Agoraphobia is common when you have panic disorder.  In fact, it is more common to have both than it is to have panic disorder on its own.  Agoraphobia means that I have a fear of being able to escape.  This means that I will feel panicked if I feel like I am stuck in a place that I can’t get out of.  This means crowds, the subway, etc.  With me, though, I often feel the most panicked when I am alone with a stranger.  I am afraid that they will try to do something to hurt me, and that I won’t be able to escape them because nobody will be around to help.  The reason that agoraphobia is common with panic disorder is that because I sometimes have panic attacks for no reason, I worry that I will have one in public and not be able to leave the situation.  For example, if I have a panic attack in a mall, everyone will see.  It might freak some of the people out, the strangers around me won’t know what to do, and I will be embarrassed when it’s over.  I’m usually a lot more calm when I am with someone I feel comfortable around.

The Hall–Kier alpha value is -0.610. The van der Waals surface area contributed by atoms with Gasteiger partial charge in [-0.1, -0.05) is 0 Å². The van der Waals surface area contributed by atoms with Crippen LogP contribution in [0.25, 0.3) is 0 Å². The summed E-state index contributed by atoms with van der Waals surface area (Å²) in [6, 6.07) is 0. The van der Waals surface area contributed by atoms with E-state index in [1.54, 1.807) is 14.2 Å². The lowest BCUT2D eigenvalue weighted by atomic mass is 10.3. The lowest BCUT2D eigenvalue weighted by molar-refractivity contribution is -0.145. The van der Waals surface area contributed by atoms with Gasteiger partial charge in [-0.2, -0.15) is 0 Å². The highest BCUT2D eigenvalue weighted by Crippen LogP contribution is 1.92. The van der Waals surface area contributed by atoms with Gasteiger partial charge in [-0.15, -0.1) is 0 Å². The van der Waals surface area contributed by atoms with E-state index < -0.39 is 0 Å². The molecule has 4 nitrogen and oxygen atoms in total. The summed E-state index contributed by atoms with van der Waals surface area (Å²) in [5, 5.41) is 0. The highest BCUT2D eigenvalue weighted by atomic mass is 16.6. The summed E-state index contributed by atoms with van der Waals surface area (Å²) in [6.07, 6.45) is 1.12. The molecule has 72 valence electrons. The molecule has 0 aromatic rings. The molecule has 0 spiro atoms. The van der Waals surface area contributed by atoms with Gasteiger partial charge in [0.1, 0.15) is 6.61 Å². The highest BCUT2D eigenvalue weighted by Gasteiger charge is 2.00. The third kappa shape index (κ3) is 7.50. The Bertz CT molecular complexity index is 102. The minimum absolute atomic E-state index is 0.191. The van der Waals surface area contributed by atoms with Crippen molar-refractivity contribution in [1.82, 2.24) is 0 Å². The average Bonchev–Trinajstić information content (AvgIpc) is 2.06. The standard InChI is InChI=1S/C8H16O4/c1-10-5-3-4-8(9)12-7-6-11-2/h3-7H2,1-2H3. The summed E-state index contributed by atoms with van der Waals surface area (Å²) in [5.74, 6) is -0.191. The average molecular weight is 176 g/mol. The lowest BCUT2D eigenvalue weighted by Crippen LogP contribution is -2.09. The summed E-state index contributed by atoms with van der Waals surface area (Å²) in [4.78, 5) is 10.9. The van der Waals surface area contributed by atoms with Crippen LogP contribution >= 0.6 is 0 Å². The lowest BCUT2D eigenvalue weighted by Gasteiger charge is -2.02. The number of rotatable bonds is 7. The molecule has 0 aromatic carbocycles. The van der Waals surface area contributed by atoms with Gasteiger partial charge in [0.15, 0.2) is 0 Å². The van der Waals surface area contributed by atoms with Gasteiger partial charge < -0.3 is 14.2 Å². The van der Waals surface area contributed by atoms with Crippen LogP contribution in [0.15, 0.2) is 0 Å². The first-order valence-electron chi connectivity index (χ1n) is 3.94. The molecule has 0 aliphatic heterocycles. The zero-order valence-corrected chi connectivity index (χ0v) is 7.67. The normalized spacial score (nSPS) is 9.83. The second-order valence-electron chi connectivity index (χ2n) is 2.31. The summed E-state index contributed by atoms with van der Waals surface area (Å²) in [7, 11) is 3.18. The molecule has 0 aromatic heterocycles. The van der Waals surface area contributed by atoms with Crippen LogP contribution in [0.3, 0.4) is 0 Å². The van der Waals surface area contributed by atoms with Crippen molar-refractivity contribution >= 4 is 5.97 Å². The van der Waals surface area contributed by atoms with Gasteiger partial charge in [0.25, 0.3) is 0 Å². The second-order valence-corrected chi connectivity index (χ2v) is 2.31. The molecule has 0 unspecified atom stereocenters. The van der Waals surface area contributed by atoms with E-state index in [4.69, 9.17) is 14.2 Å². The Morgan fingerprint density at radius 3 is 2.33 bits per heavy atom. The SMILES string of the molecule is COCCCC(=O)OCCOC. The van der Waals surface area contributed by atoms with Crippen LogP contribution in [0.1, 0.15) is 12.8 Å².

Anyway, I hope to learn a lot more about these disorders so that I can find out the best way to combat them.  I will keep you posted!